Crude Inventories Rally
Crude prices have been fighting to reclaim some higher ground this week. However, the rally was capped on Wednesday by the latest report from the Energy Information Administration. The EIA reported that in the week ending February 7th, US crude inventories rose by a further 7.5 million barrels. This increase was well above the 2.3 million barrels forecast by the market. The figure takes total inventory levels to 435 million barrels.
The data comes on the back of the API reporting a 6 million barrel inventory increase and sees inventory levels extending recent surpluses. The EIA has now reported three consecutive weekly increases in inventory levels with 3.4 and 3.5 million increases seen over the last two weeks.
Gasoline & Distillate Stockpiles Fall
Elsewhere, the data showed that gasoline inventories fell by 100k barrels last week. This was in stark contrast to the 546k barrel increase forecast by the market. Distillate inventories, including diesel and heating oil, were also lower by 2 million barrels. This was far deeper than the 55k barrel decline forecasts and sees distillate inventories running down to 143.2 million barrels.
The data also showed that refinery crude runs were higher by 48k barrels last week. Refinery utilization rates were higher by 0.6%. Net US crude imports also rose by 806k barrels over the last week.
Despite the data this week, which has weighed on crude prices, oil has generally had a better week. The asset has benefitted from better risk sentiment. The outbreak of the coronavirus has weighed on crude prices over recent weeks due to expectations of reduced demand. However, this week, the market seems to be displaying more optimism towards the virus which has mainly only seen deaths in China.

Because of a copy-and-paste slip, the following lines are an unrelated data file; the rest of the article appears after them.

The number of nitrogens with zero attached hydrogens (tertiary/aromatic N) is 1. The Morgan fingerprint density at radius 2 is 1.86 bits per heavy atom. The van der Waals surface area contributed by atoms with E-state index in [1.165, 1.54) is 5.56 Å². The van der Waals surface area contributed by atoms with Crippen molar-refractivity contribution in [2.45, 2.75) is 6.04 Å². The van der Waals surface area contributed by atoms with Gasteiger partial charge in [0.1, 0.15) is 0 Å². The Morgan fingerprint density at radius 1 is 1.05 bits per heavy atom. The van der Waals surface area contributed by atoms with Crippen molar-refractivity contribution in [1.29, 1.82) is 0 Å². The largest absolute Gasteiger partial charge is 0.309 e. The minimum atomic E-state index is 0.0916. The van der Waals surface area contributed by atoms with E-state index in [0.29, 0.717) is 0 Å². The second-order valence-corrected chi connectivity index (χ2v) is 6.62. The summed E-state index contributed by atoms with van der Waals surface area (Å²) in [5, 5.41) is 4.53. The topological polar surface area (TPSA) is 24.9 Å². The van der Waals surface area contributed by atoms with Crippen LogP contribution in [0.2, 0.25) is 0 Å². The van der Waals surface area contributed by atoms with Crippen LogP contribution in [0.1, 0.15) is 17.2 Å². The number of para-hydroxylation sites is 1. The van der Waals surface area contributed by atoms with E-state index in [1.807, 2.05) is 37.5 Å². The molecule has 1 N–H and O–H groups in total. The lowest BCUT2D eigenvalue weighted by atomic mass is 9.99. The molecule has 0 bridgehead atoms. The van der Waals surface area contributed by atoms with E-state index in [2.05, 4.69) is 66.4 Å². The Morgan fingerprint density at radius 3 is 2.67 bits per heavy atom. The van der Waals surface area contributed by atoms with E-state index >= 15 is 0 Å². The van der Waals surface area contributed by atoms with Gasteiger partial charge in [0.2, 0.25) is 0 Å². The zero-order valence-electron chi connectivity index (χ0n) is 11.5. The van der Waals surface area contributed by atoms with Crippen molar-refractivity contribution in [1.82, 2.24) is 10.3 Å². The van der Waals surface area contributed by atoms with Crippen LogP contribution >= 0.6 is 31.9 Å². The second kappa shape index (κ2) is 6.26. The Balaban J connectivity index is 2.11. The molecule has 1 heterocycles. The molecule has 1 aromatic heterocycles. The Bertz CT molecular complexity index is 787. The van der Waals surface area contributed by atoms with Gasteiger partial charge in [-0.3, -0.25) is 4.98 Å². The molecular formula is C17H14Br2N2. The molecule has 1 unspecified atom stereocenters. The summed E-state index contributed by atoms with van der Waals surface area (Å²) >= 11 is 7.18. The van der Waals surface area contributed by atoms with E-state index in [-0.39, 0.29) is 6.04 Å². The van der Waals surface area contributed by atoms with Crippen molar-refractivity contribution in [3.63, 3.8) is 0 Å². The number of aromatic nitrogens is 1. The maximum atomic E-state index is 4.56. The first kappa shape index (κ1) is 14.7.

EIA Reduces US Crude Production Outlook
The latest Short Term Energy Outlook Report was released a day ahead of the inventories this week. In the report, the EIA lowered its US crude-production outlook. The EIA now forecasts crude production of 13.2 million barrels. This is down 0.8% from the last forecasts. 2021 production forecast was lowered by 1.1% also. Despite the lowered production forecasts, with crude demand forecast to fall also, crude prices are forecast to end the year around $55.71. This is 6% lower than the prior forecast.
Crude prices continue to range within the contracting triangle forming at the foot of the recent declines. Price is clinging to the 51 level for now though the outlook remains skewed to the downside. If price breaks below here the next level to watch is the 47.68. If price breaks to the topside, the 53.70 level is the next zone to watch.